The second largest city in the Roman Empire, one of the greatest seaports of the ancient world, commerically prosperous, and an important center of early Christian practice, Ephesus was first established at the mouth of the Cayster River (Küçükmenderes, “Little Meanderer”) between 1500 and 1000 BCE. The city was conquered by the Greeks after the Trojan War in the eleventh and twelfth centuries BCE. The Greeks themselves eventually named the place Ephesus and established an Athenian-style government there. After the time of Alexander the Great, the city was moved to the valley between Bülbül and Panayır hills, where its amazing ruins still stand today. Ephesus was destroyed by an earthquake in 17 CE, then rebuilt and enlarged by the Emperor Tiberius. Long a sacred site for Christians due to its association with several biblical figures, including Saint Paul, Saint John the Evangelist, and the Virgin Mary, Ephesus hosted the third Ecumenical Council in 431 CE. Today the site hosts thousands of visitors each year.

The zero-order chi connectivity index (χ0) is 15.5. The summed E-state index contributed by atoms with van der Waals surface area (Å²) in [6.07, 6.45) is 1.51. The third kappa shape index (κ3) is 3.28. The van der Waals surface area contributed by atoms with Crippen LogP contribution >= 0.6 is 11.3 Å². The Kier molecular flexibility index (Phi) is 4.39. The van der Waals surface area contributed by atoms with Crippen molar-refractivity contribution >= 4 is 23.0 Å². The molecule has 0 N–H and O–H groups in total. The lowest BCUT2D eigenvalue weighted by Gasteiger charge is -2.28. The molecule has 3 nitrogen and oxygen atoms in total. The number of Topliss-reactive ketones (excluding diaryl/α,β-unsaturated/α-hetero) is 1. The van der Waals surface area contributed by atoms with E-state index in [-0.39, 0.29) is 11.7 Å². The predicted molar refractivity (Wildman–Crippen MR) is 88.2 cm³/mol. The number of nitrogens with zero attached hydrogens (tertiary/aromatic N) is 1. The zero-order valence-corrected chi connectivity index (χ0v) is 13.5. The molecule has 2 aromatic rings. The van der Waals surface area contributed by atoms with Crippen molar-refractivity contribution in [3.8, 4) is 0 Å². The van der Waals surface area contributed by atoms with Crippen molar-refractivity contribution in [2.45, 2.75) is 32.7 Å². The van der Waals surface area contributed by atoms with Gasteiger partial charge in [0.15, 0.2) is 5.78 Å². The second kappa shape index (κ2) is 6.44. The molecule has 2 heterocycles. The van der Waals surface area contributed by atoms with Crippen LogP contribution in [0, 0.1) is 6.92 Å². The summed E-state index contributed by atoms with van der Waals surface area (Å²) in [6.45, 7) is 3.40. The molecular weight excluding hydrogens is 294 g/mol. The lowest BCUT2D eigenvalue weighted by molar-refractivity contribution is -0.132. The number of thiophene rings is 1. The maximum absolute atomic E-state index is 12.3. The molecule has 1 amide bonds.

The extensive ruins include the Temple of Artemis, the Library of Celsus, the Gymnasium, the Agora, and a magnificent array of terrace houses still under active excavation. The Temple of Artemis, dedicated to the Goddess of the Hunt, is considered one of the Seven Wonders of the Ancient World. Today, only the foundations and one column remain from the temple that once measured a magnificent 425 feet long, 220 feet wide, and 60 feet high. Originally erected in 115-125 CE, the Library of Celsus was dedicated to Celsus, the Roman Proconsul for Asia Minor. The impressively restored façade towers over the other impressive ruins, and certainly forms the highlight of any visit. The interior measures 70 by 80 feet and once held an impressive 15,000 scrolls. Officially known as “The State Agora,” the market area is 360 feet square and was the city’s main commerical center. During the Hellenistic period, it was surrounded on all sides by arched shops. The theater, able to seat 25,000 spectators, was first constructed in Hellenistic times and later renovated by several Roman emperors. It was designed for theatrical performances and later hosted gladiatorial contests. The terraced homes of the most prosperous Ephesians—inhabited through the seventh century CE—boast truly luxurioius bedrooms, bathrooms, kitchens, and formal dining rooms. The frescoes and mosaics are in breathtakingly good condition, often looking as though they were produced only yesterday.